"What's wrong with putting corporations in control?" asked Brenda Wright, a lawyer and the director of the Democracy Program at Demos, a national organization. Wright shared the table with Lessig; Nick Nyhart, the president of Public Campaign, an organization backing a national clean elections law; and former Maine Governor Angus King.

Wright answered her own question.

"Because corporations answer to shareholders' wealth," she said. "That drives policy."

"Right now, if your opponent has $1 million to spend and you don't, you have two choices: beg lobbyists for money or give a wink and a nod to your wealthy friends," said Nyhart. "This allows a third choice: to rely on the people. It won't stop the wealthy, but it does change the dynamic."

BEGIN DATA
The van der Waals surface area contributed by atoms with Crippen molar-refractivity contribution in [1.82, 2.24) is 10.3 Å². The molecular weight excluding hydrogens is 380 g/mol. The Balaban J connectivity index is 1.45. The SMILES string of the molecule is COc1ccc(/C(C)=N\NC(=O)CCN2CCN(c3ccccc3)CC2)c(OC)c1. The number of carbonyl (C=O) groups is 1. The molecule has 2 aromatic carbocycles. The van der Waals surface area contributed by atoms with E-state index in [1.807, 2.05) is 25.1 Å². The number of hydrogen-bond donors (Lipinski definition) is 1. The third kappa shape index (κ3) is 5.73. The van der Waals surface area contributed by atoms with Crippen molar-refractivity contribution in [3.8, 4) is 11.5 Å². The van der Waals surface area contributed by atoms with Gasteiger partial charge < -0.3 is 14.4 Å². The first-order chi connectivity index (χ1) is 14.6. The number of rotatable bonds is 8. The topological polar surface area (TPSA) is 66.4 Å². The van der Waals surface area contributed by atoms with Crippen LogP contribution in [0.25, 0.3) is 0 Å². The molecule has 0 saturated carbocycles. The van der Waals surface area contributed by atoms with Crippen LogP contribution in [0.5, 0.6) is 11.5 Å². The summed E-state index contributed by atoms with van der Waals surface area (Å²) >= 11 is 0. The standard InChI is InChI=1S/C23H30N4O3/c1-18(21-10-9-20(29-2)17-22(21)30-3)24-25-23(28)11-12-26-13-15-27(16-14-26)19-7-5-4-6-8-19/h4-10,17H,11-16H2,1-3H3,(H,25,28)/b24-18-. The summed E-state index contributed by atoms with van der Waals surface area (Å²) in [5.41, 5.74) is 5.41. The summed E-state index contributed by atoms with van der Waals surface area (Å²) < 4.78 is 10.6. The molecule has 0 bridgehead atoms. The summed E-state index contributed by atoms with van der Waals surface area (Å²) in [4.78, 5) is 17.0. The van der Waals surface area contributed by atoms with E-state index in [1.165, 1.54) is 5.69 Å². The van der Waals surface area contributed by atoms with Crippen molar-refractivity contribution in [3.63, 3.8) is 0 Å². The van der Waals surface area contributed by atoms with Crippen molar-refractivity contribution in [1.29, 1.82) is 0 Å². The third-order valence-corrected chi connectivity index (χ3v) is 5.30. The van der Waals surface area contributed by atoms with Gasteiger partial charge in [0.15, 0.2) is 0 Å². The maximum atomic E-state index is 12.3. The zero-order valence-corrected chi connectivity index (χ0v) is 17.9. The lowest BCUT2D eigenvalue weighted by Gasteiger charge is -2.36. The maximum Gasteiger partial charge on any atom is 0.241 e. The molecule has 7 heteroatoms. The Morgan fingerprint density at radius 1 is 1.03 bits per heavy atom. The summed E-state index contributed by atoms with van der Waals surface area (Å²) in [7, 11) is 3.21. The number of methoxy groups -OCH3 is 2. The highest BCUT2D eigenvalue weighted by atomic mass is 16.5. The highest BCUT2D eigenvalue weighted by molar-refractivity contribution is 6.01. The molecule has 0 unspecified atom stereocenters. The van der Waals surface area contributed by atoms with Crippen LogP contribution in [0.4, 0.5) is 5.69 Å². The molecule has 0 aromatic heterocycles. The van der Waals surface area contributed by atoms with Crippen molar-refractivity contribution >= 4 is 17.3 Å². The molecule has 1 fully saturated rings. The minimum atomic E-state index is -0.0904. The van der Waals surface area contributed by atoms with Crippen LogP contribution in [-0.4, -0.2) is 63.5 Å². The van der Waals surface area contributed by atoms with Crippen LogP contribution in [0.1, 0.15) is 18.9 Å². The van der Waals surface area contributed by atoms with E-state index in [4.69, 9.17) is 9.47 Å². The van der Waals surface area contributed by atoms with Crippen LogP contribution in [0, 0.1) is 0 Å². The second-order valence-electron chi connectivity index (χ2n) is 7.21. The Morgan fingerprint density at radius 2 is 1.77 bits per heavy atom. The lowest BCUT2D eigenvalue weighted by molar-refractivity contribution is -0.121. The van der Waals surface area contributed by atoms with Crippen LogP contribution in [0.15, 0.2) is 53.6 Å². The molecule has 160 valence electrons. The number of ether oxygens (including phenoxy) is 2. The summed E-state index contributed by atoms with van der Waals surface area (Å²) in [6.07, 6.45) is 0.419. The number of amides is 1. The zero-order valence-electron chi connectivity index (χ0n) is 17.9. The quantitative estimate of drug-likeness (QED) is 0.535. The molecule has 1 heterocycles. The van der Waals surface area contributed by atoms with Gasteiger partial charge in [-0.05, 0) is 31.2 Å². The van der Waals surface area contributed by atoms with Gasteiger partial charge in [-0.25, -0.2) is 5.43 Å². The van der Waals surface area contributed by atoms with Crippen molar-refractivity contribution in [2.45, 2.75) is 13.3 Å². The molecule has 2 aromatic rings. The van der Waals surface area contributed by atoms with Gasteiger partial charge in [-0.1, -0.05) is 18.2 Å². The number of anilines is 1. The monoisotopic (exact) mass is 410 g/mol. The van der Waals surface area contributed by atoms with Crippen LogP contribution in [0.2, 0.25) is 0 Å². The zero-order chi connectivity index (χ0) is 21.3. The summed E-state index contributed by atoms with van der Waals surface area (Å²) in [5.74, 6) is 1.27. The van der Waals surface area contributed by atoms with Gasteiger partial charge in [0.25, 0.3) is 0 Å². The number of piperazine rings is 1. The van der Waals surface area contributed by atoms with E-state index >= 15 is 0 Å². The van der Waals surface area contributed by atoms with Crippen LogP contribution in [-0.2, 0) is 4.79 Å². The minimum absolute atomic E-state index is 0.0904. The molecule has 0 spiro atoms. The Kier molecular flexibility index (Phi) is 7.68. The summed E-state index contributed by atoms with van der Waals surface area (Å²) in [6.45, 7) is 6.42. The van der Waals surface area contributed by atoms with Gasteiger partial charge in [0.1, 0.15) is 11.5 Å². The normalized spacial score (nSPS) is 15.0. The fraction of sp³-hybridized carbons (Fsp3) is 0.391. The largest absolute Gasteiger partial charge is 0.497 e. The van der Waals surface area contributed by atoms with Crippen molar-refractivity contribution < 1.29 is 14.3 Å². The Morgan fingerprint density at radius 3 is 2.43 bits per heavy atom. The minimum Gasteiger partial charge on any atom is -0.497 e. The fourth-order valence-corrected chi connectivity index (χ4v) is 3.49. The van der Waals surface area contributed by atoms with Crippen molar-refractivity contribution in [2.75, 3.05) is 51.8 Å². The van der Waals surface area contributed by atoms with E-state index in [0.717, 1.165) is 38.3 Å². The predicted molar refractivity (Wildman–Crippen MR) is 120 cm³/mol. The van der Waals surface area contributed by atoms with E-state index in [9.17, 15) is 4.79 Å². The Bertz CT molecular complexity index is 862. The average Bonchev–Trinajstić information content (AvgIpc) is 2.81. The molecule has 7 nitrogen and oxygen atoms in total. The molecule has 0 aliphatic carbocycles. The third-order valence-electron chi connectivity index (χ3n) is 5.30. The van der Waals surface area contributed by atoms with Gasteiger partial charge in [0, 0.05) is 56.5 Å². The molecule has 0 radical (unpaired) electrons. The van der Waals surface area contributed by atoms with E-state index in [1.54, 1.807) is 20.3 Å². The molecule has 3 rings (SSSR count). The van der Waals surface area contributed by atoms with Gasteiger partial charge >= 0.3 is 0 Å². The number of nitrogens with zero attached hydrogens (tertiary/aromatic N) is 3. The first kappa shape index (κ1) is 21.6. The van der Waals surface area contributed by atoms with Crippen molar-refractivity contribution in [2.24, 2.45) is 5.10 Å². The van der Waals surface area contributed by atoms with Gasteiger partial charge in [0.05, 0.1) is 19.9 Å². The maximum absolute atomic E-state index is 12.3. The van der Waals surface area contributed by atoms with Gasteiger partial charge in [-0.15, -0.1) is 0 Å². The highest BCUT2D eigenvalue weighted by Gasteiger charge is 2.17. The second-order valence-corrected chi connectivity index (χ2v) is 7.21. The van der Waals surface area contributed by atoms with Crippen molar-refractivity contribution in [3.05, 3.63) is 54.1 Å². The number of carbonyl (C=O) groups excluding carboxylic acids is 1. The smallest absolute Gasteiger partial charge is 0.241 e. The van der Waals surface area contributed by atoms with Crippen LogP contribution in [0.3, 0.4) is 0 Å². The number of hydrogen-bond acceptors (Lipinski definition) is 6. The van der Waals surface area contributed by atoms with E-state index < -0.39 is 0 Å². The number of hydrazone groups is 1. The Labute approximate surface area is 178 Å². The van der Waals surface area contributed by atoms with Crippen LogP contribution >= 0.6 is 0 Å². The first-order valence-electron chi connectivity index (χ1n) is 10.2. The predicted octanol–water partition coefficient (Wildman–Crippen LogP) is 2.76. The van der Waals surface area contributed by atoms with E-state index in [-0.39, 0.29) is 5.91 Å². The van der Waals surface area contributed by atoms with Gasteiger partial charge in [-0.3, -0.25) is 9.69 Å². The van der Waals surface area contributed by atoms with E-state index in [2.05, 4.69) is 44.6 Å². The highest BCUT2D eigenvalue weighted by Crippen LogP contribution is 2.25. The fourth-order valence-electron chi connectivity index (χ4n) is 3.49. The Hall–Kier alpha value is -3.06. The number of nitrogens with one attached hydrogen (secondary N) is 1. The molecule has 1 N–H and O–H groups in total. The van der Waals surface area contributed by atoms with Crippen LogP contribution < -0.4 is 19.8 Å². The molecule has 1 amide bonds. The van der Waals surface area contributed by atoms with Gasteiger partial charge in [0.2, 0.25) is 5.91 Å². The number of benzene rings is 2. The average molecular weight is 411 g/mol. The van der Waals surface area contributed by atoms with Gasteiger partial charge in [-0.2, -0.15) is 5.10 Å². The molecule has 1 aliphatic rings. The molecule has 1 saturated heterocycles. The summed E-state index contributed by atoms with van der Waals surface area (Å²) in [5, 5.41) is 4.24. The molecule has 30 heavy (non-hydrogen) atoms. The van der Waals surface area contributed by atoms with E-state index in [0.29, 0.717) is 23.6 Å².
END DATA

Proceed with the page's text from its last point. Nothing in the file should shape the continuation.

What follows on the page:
When King asked for a specific example of clean elections campaign financing translating into policy, Nyhart pointed to Connecticut, which passed a clean elections law in 2005.

"For years, a commonsense bottle bill expanding the returnables to include juice and water bottles had failed every time it was brought up," said Nyhart. "The first election after fair elections reform, the bottle bill passed. Before, legislators had to go to the lobbyist who got them campaign money and the bill never passed. Afterwards, they didn't have to do that. It's a good example of the power that money can buy."

Nyhart stressed the importance of citizens of every political party actively supporting clean elections laws. Lessig agreed.

"It gives individual citizens, ordinary citizens, more power," he said, and he urged anyone interested in preserving the democracy to get involved and to do it now.